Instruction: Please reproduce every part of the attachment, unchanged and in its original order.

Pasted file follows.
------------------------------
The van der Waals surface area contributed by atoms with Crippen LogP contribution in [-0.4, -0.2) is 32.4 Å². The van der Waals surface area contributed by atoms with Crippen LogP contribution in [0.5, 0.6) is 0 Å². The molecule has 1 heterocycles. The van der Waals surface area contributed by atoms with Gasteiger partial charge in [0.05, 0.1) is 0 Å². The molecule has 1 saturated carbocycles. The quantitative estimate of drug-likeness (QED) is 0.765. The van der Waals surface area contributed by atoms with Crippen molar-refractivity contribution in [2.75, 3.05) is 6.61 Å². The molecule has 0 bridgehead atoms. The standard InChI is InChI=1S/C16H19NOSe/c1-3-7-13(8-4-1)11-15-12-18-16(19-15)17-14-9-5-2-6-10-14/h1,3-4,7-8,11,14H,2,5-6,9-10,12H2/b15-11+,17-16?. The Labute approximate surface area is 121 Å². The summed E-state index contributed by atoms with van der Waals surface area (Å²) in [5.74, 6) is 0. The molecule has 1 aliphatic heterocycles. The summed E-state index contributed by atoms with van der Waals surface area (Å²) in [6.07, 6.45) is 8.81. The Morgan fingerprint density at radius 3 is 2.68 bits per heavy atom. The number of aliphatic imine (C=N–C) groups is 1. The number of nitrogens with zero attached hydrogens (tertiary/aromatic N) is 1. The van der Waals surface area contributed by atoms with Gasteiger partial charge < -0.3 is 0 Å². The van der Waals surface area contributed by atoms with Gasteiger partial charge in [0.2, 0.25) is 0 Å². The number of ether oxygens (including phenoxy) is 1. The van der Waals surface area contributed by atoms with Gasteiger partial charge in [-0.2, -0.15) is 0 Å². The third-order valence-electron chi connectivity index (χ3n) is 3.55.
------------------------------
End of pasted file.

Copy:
The van der Waals surface area contributed by atoms with Crippen LogP contribution in [-0.4, -0.2) is 32.4 Å². The van der Waals surface area contributed by atoms with Crippen LogP contribution in [0.5, 0.6) is 0 Å². The molecule has 1 heterocycles. The van der Waals surface area contributed by atoms with Gasteiger partial charge in [0.05, 0.1) is 0 Å². The molecule has 1 saturated carbocycles. The quantitative estimate of drug-likeness (QED) is 0.765. The van der Waals surface area contributed by atoms with Crippen molar-refractivity contribution in [2.75, 3.05) is 6.61 Å². The molecule has 0 bridgehead atoms. The standard InChI is InChI=1S/C16H19NOSe/c1-3-7-13(8-4-1)11-15-12-18-16(19-15)17-14-9-5-2-6-10-14/h1,3-4,7-8,11,14H,2,5-6,9-10,12H2/b15-11+,17-16?. The Labute approximate surface area is 121 Å². The summed E-state index contributed by atoms with van der Waals surface area (Å²) in [5.74, 6) is 0. The molecule has 1 aliphatic heterocycles. The summed E-state index contributed by atoms with van der Waals surface area (Å²) in [6.07, 6.45) is 8.81. The Morgan fingerprint density at radius 3 is 2.68 bits per heavy atom. The number of aliphatic imine (C=N–C) groups is 1. The number of nitrogens with zero attached hydrogens (tertiary/aromatic N) is 1. The van der Waals surface area contributed by atoms with Gasteiger partial charge < -0.3 is 0 Å². The van der Waals surface area contributed by atoms with Gasteiger partial charge in [0.2, 0.25) is 0 Å². The number of ether oxygens (including phenoxy) is 1. The van der Waals surface area contributed by atoms with Gasteiger partial charge in [-0.2, -0.15) is 0 Å². The third-order valence-electron chi connectivity index (χ3n) is 3.55.